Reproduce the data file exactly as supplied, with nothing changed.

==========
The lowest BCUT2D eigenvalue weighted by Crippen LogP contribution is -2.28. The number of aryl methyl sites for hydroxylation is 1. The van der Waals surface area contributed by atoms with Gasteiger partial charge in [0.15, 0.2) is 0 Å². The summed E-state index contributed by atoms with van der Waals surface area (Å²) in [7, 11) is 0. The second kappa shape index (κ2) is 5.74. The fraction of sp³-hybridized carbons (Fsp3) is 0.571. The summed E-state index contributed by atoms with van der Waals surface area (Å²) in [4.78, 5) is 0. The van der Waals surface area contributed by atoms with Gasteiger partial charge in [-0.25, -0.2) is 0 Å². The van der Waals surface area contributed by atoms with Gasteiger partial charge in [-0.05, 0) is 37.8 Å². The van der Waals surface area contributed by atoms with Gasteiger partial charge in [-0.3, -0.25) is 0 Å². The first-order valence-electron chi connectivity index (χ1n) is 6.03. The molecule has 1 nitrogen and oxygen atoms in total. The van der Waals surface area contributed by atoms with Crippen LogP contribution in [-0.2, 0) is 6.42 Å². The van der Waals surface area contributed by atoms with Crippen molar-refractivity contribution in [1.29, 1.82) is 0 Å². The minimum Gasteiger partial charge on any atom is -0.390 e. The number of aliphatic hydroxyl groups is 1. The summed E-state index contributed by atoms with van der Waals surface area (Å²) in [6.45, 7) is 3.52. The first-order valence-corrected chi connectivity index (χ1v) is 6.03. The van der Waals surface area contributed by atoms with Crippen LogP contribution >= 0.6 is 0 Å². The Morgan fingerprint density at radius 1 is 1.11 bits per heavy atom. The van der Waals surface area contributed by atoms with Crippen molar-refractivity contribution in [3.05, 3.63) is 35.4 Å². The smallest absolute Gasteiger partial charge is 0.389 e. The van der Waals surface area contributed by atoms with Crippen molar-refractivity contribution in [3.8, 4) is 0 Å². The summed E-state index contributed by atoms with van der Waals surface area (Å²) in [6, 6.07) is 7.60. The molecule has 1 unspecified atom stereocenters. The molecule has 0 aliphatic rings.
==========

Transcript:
The lowest BCUT2D eigenvalue weighted by Crippen LogP contribution is -2.28. The number of aryl methyl sites for hydroxylation is 1. The van der Waals surface area contributed by atoms with Gasteiger partial charge in [0.15, 0.2) is 0 Å². The summed E-state index contributed by atoms with van der Waals surface area (Å²) in [7, 11) is 0. The second kappa shape index (κ2) is 5.74. The fraction of sp³-hybridized carbons (Fsp3) is 0.571. The summed E-state index contributed by atoms with van der Waals surface area (Å²) in [4.78, 5) is 0. The van der Waals surface area contributed by atoms with Gasteiger partial charge in [-0.25, -0.2) is 0 Å². The van der Waals surface area contributed by atoms with Gasteiger partial charge in [-0.05, 0) is 37.8 Å². The van der Waals surface area contributed by atoms with Gasteiger partial charge in [-0.3, -0.25) is 0 Å². The first-order valence-electron chi connectivity index (χ1n) is 6.03. The molecule has 1 nitrogen and oxygen atoms in total. The van der Waals surface area contributed by atoms with Crippen LogP contribution in [-0.2, 0) is 6.42 Å². The van der Waals surface area contributed by atoms with Crippen molar-refractivity contribution in [1.29, 1.82) is 0 Å². The minimum Gasteiger partial charge on any atom is -0.390 e. The number of aliphatic hydroxyl groups is 1. The summed E-state index contributed by atoms with van der Waals surface area (Å²) in [6.45, 7) is 3.52. The first-order valence-corrected chi connectivity index (χ1v) is 6.03. The van der Waals surface area contributed by atoms with Crippen LogP contribution >= 0.6 is 0 Å². The Morgan fingerprint density at radius 1 is 1.11 bits per heavy atom. The van der Waals surface area contributed by atoms with Crippen molar-refractivity contribution in [3.05, 3.63) is 35.4 Å². The smallest absolute Gasteiger partial charge is 0.389 e. The van der Waals surface area contributed by atoms with Crippen molar-refractivity contribution in [3.8, 4) is 0 Å². The summed E-state index contributed by atoms with van der Waals surface area (Å²) in [6, 6.07) is 7.60. The molecule has 1 unspecified atom stereocenters. The molecule has 0 aliphatic rings.